I Tried Joanna Gaines' Chocolate Chip Cookie Recipe And I'm Never Following Any Other Recipe Ever Again
Chunky, chewy, and way too good to not bake more.
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Hiya! My name is Jasmin and I've been baking desserts for about 14 years (that's a lot of cupcakes and pies). But the one treat I keep coming back to has to be a good ol' classic chocolate chip cookie.
I've tried various recipes over the years, looking for one I could love forever, and thought I had found ~the one~. But when I heard the buzz about Joanna Gaines' chocolate chip cookie recipe from her Magnolia Table cookbook, I just couldn't say no to another cookie experiment.
So I did what any cookie-loving baker would do: I gathered my ingredients and got to work. This recipe starts pretty normally, with measuring and mixing your dry ingredients and softening butter to room temp.
But here's where things get interesting: I usually use a combination of white sugar and brown sugar in my chocolate chip cookies (and so do most recipes). This calls for ONLY brown sugar, which you cream together with the butter, using an electric hand mixer, till the mixture is light in color and nice 'n' fluffy.
In go two eggs and 1 1/2 teaspoons of vanilla extract. I ~looooove~ the smell of vanilla extract, and I'm always tempted to "accidentally" pour just a teensy bit more than needed. But I successfully refrained from doing so (this time). Once combined, dump in the dry ingredients and get that hand mixer going until you end up with a delicious-looking heap like this one right here.
NOW FOR MY FAVORITE PART: the chocolate!! I'll admit that I couldn't help myself, and added more than just the recommended 1 1/2 cups of semisweet chocolate chips. Sorry, not sorry.
I love any excuse to use my handy-dandy cookie scoop, so that's exactly what I did when it came time to drop the mounds of dough on my silicone baking sheet — no need to flatten them.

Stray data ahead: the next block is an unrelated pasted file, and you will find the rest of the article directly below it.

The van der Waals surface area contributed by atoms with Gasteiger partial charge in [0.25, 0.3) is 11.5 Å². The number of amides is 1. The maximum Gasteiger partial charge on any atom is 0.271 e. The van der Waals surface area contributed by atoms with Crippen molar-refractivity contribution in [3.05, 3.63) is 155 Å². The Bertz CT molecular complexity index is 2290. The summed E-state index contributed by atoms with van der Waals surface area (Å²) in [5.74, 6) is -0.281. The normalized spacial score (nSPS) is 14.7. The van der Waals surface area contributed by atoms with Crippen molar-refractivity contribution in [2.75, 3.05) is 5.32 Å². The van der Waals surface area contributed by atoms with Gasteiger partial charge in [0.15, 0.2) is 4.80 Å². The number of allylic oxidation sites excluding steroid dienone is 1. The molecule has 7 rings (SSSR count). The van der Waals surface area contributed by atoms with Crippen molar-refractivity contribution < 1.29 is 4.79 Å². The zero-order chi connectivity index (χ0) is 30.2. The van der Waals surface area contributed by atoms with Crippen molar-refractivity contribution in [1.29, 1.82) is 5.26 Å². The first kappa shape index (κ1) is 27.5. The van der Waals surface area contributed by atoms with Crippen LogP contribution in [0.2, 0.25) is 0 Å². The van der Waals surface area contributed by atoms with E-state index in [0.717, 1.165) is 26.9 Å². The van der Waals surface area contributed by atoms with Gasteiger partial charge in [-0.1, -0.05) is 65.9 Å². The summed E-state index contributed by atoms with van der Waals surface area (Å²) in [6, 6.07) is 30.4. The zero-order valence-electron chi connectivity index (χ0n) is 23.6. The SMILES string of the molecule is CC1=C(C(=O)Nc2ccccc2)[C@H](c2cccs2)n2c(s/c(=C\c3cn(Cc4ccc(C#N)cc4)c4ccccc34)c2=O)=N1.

Eleven minutes later and LOOK. HOW. DELICIOUS.
The brown sugar actually made them chewier and gave them a nicer, richer taste that wasn't as sweet as cookies that use a mix of white and brown sugars. And those chocolate chunks I added melted and gave it a nice, gooey effect. Observe:
All in all, I learned that *only* using brown sugar is my ticket to a cookie that better suits my taste buds, and that I'm SO IN LOVE with Joanna's recipe and want to make more cookies ASAP.
Here's the recipe so you can try it out for yourself (the only thing I did differently was using chocolate chunks in addition to chocolate chips):
2½ cups all-purpose flour
1 heaping teaspoon baking soda
½ teaspoon sea salt
8 tablespoons (1 stick) unsalted butter, at room temperature
2 cups packed light brown sugar
2 large eggs
1½ teaspoons pure vanilla extract
1½ cups semisweet chocolate chips (see Tip)
1. Position a rack in the center of the oven and preheat the oven to 350˚F. Line a baking sheet with parchment paper.
2. In a medium bowl, whisk together the flour, baking soda, and salt. Set aside.
3. In a stand mixer fitted with the paddle attachment (or in a large bowl with a handheld electric mixer), beat the butter and sugar on medium-high speed until light and fluffy, 2 to 3 minutes. Add the eggs and beat until blended. Add the vanilla and beat until blended.
4. Turn the mixer off and add the flour mixture to the bowl. Mix on medium just until the flour is mixed in, then turn the mixer to high speed for a few seconds to pull the dough together; it will be chunky.
5. Add the chocolate chips and beat on high for about 5 seconds to thoroughly and quickly mix in the chips.
6. Drop by large spoonfuls on the lined baking sheet; don’t flatten them. Bake until lightly browned on top, 10 to 11 minutes. Cool on the pan on a rack for 1 minute, then transfer the cookies to the rack to cool completely. Repeat with the remaining dough.
7. Store the cookies in a tightly covered container at room temperature for up to 3 days.
Makes about 40 cookies.
TIP: Depending on what you’re in the mood for, you can add ½ cup more or less chocolate than what is called for.
From Magnolia Table by Joanna Gaines. Copyright © 2018 by Joanna Gaines. Reprinted by permission of William Morrow, an imprint of HarperCollins Publishers.